I was in Bungoma mid-week to try and ‘re-organise’ a PEN college and schools tour that should have taken place from September 1 and right through to Heroes’ Day with various institutions. This Covid-19 situation means January 2021 is the soonest many 2020 events may resume. But life literally goes on.
There, we found out one of our people on the ground, Daisy Indangasi, had just delivered a baby that very morning, and was still at the Lifecare Hospital there.
So we decided to visit her, and found a cheerful Daisy in her own private room, not looking at all like one who had just left the Modular Theatre – the baby was via Caesarian – a few hours before (though Baby Hope was in the nursery, sleeping after being fed expressed milk and special formula).
I’ll give one thing to Itindi Wanga. Man, you Lunje ladies are true ‘omundu strongs.’ The other ‘omundu strongs’ are the folks who serve in our health care system – and this is being belatedly acknowledged all over the world, due to the unprecedented novel corona crisis.
Being at the maternity wing of the hospital put me in a melancholic mood. Dr Doreen Adisa Lugaliki, the frontline heroine who passed away of Covid-19, was my daughter Chelsea’s pre-natal doctor nine years ago (I had nicknamed her daktari ‘Lugha ya Ligi’ which made her laugh) and this wonderful woman, gone too young, was buried here in Bungoma just 12 days ago.
So I took comfort in speaking to another ‘child-carer’ Dr Agnes Ngecepe, a paediatrician at the hospital, about their work at the ‘Mother and Child’ unit (that serves moms and kids not just in Bungoma, but also Busia, Kakamega, Kimilili, Kisumu and as far as my native Kisii).
The best part of their job is of course safe deliveries, seeing a mother’s joy as her baby is handed to her that very first time.
‘But my proudest moment ever is when we did the first ever baby surgery, a pyloroplasty, successfully right here at the hospital,’ Dr Ngecepe says. ‘The first ever in the region.’
She then hands me over to Dr Percival Selepe, their head medic, to take me on a ‘sight-seeing’ mission of the Neo-natological unit of the hospital (as she goes off to attend to some health care duties); and one soon gets to appreciate life, especially if you slid into the Earth with ease. For here are the incubators, with babies of low birth weight or suffering from septicemia.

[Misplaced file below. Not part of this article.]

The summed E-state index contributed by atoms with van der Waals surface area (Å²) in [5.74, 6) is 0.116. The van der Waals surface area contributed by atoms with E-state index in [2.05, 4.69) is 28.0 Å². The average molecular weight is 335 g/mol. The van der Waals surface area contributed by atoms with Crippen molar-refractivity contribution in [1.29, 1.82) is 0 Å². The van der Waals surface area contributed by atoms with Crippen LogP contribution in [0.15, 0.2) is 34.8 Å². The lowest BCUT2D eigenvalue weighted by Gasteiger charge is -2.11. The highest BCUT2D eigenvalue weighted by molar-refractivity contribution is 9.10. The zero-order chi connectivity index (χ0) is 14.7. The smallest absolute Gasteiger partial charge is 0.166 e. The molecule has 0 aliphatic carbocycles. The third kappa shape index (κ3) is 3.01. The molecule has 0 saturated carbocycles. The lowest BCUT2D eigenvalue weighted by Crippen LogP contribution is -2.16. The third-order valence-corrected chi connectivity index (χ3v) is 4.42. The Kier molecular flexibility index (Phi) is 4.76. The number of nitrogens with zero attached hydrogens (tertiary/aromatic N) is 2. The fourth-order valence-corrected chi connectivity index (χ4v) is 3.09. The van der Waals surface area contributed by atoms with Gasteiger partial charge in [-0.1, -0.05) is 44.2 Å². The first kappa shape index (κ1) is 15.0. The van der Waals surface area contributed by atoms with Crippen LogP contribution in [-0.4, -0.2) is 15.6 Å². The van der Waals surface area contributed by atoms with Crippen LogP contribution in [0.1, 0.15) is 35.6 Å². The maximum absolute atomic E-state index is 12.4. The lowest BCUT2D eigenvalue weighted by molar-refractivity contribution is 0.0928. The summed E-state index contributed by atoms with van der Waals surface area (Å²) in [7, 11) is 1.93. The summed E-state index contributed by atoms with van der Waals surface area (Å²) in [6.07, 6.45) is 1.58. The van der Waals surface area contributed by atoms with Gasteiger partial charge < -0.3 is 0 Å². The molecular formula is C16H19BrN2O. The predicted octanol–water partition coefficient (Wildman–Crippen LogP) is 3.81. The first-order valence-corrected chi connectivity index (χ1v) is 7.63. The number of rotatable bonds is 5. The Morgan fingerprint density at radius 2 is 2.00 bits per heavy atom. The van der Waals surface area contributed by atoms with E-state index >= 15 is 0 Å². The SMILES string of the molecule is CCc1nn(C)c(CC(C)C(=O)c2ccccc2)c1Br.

‘The satisfaction we get as medics,’ Dr Selepe, who is South African (and did a decade of medical duty in Ireland), ‘is that we’ll see these pre-mature babies grow to full term in the incubators, then hand them to happy and grateful mothers.’
It makes me think of my cousin Divina, now in Virginia since the year 2000 AD, who after getting a pre-term boy called Baraka (he stayed three months in an American Incubator) said ‘had he been in Kenya, hange-survive.’ Such ‘Diasporians’ would be surprised to know that even in Bungoma, there are world class facilities, so ‘Mwafrika awache kujidharau ovyo ovyo’ as late Mzee Moi used to say to Kenyans.
When the inevitable issue arises, Dr Selepe is swift to deflect the specter of Covid-19. ‘Coronavirus, if it arises, is handled by the county government,’ he explains, ‘and we haven’t had any cases. Anyway, if called upon, we do have a Memorandum of Understanding with the Bungoma County Government.’
If anything, what worries him is that panicky mothers have been avoiding taking their tiny ones for vaccinations for fear of contracting the virus. (En route to Bungoma, one of the page-long features I read in The Standard was ‘Too Scared of Corona to dare go to clinic'
‘Immunisation, as per the prescribed schedule, is very central to the young child’s wellbeing,’ Dr Selepe says. ‘At our hospitals, we provide a very sterile environment to avoid all contamination – not just for Covid-19. One day soon, we will be able to do door-to-door child immunisations as part of home care service.’ So, mothers, ‘Men Only’s’ parting shot is – take your babies to the clinic for their vaccination shots, for God, goodness and their sake.